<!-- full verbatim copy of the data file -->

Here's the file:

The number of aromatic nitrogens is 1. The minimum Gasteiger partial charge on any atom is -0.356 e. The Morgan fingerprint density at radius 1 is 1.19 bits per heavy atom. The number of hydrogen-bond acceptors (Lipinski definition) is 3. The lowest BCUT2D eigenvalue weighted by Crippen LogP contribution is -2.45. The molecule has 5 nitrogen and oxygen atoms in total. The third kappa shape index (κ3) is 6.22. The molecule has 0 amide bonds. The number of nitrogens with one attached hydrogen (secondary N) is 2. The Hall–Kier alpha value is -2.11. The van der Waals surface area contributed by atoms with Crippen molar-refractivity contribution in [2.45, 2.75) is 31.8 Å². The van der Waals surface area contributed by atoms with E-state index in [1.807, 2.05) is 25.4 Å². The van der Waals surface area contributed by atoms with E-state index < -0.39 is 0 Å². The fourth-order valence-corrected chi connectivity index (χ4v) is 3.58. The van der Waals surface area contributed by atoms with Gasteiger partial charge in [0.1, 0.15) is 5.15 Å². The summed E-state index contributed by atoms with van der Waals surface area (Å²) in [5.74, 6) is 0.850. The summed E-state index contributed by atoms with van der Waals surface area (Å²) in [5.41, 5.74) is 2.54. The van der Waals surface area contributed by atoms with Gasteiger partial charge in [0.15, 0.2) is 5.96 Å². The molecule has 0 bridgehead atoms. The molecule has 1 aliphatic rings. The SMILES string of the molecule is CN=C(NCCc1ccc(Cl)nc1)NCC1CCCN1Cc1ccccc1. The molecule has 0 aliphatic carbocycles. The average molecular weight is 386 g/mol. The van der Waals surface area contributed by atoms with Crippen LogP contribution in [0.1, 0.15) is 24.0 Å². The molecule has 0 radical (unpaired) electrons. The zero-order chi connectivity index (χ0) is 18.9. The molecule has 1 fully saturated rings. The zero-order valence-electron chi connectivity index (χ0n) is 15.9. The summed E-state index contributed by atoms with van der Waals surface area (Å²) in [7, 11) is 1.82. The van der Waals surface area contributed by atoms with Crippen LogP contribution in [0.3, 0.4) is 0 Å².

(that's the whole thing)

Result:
The number of aromatic nitrogens is 1. The minimum Gasteiger partial charge on any atom is -0.356 e. The Morgan fingerprint density at radius 1 is 1.19 bits per heavy atom. The number of hydrogen-bond acceptors (Lipinski definition) is 3. The lowest BCUT2D eigenvalue weighted by Crippen LogP contribution is -2.45. The molecule has 5 nitrogen and oxygen atoms in total. The third kappa shape index (κ3) is 6.22. The molecule has 0 amide bonds. The number of nitrogens with one attached hydrogen (secondary N) is 2. The Hall–Kier alpha value is -2.11. The van der Waals surface area contributed by atoms with Crippen molar-refractivity contribution in [2.45, 2.75) is 31.8 Å². The van der Waals surface area contributed by atoms with E-state index in [1.807, 2.05) is 25.4 Å². The van der Waals surface area contributed by atoms with E-state index < -0.39 is 0 Å². The fourth-order valence-corrected chi connectivity index (χ4v) is 3.58. The van der Waals surface area contributed by atoms with Gasteiger partial charge in [0.1, 0.15) is 5.15 Å². The summed E-state index contributed by atoms with van der Waals surface area (Å²) in [5.74, 6) is 0.850. The summed E-state index contributed by atoms with van der Waals surface area (Å²) in [5.41, 5.74) is 2.54. The van der Waals surface area contributed by atoms with Gasteiger partial charge in [0.15, 0.2) is 5.96 Å². The molecule has 0 bridgehead atoms. The molecule has 1 aliphatic rings. The SMILES string of the molecule is CN=C(NCCc1ccc(Cl)nc1)NCC1CCCN1Cc1ccccc1. The molecule has 0 aliphatic carbocycles. The average molecular weight is 386 g/mol. The van der Waals surface area contributed by atoms with Crippen LogP contribution in [0.1, 0.15) is 24.0 Å². The molecule has 0 radical (unpaired) electrons. The zero-order chi connectivity index (χ0) is 18.9. The molecule has 1 fully saturated rings. The zero-order valence-electron chi connectivity index (χ0n) is 15.9. The summed E-state index contributed by atoms with van der Waals surface area (Å²) in [7, 11) is 1.82. The van der Waals surface area contributed by atoms with Crippen LogP contribution in [0.3, 0.4) is 0 Å².